geographical, historical and cultural region in Gloucestershire, England

The Forest of Dean (Welsh: Fforest y Ddena) is 110 km (68 mi)² of ancient woodland in the West Country region of England.



The southern part Forest of Dean district is one of the United Kingdom's most impressive forests, offering spectacular scenery throughout the year: whether it's bluebells in spring or the rich colours of oak in the autumn. The northern half around the town of Newent is more open countryside and also worth visiting. The Forest of Dean and Wye Valley is also a great area for outdoor activities including walking, cycling, canoeing or kayaking on the River Wye, climbing, caving, Nordic walking are just some of the activities that can be found in the area.

Mining in the forest goes back before Roman times. Also, the Forest of Dean used to be the elite Hunting Forest for royalty.

Great scenery all around the main forest area comprising of lots of hills and trees.

Visitor information


Towns and villages



  • 1 Cinderford  
  • 2 Coleford  
  • 3 Lydney
  • 4 Mitcheldean  

Get in


From the South come in on the M4 and cross over the river Severn on the Severn Bridge (M48). From the north come down the M5.

Fees and permits


If you go for fishing then you will need a permit.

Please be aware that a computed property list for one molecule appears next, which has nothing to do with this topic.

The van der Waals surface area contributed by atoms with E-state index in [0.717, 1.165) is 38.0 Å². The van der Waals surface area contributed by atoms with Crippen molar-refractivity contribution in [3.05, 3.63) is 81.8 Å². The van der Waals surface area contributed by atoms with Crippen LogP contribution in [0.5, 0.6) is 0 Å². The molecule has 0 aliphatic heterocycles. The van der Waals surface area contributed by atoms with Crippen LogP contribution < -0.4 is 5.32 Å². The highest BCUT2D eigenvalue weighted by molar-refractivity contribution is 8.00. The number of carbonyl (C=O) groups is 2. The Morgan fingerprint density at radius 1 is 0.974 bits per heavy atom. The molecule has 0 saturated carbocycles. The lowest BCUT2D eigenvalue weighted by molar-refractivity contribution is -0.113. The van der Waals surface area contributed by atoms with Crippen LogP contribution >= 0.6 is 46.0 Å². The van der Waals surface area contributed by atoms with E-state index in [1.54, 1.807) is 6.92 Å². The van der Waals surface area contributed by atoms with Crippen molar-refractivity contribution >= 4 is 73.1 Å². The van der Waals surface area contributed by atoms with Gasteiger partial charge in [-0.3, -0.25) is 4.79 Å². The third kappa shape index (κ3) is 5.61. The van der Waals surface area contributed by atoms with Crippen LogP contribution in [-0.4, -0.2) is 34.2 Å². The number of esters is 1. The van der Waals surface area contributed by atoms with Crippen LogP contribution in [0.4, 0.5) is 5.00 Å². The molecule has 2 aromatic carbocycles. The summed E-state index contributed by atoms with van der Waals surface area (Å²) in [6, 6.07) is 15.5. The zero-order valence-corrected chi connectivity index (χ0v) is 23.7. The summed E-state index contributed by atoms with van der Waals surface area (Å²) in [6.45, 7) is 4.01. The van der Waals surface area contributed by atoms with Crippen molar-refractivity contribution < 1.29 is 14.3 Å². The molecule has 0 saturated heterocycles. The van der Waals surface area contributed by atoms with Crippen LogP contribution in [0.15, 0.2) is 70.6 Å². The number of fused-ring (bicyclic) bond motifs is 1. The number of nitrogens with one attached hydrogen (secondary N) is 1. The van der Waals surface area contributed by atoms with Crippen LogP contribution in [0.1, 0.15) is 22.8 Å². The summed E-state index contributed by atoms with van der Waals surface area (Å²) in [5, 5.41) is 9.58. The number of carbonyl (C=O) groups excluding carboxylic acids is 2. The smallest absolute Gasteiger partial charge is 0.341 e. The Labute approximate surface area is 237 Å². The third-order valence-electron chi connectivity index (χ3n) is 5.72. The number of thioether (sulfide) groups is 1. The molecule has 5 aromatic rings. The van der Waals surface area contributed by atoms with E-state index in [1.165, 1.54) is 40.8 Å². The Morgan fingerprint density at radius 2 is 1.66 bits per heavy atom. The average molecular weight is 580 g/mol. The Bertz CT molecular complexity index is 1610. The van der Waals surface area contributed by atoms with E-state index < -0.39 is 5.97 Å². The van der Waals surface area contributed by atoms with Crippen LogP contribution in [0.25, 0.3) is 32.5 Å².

Get around


There is a train route from Chepstow to Lydney, and also the Dean Forest Railway which runs from Lydney to Parkend. Due to its semi-rural location there is a limited bus service in most parts of the area, and a car would be a much quicker means of transport. Gloucestershire Tourism provides a Royal Forest website [dead link] which shows a touring route around the Forest of Dean, taking in all the major attractions.

"Cathedral", a stained glass window in the Forest of Dean Sculpture Trail, Coleford

The Speech House walk is well worth to see for sculptures deep inside the Forest. Clearwell Caves are ancient Iron mines estimated to be worked for over 8,000 years and is worth a look into. Lydney Park is worth a visit to see some Roman ruins. Great Western Railway Museum (Coleford) is excellent for steam buffs. The main feature is the landscape - some of the towns are very ordinary. May Hill towards the North provides panoramic views

Lots of scope for walking and off-road cycling. Quite a few marked trails.

  • 1 Way2go Adventures, 20 Forest Road Milkwall Coleford, +44 1594 800908, . Outdoor activities, guided canoeing, kayaking, trips on the River Wye from half day to 2 days and longer, BCU courses, raft building, geo-caching, Nordic walking for families, schools and youth groups, corporate and team building.

No city centre in the Forest of Dean, only Market towns and villages in this district so not a great place to go shopping if you are looking for the typical high street shops. However, if you enjoy the small individual shops with character, there are plenty to be found.

Lots of nice restaurants and also good quality pub meals.



Local ale is still made in the Forest of Dean for 'Real Ale' fans. The Freeminer brewery produce several different unique beers.







There are several camping sites in the area; best to check with the tourism board for the best facilities.

Stay safe


There is a chance of coming across wild boar in the area, keep your distance and do not get between mother and young.

Go next


The nearest cities are Bristol and Newport, both within 30 minutes drive. Gloucester is actually closer (about a 20 minutes drive), but it is a much smaller city.

Routes through Forest of Dean
NewportChepstow    SW   NE  Gloucester

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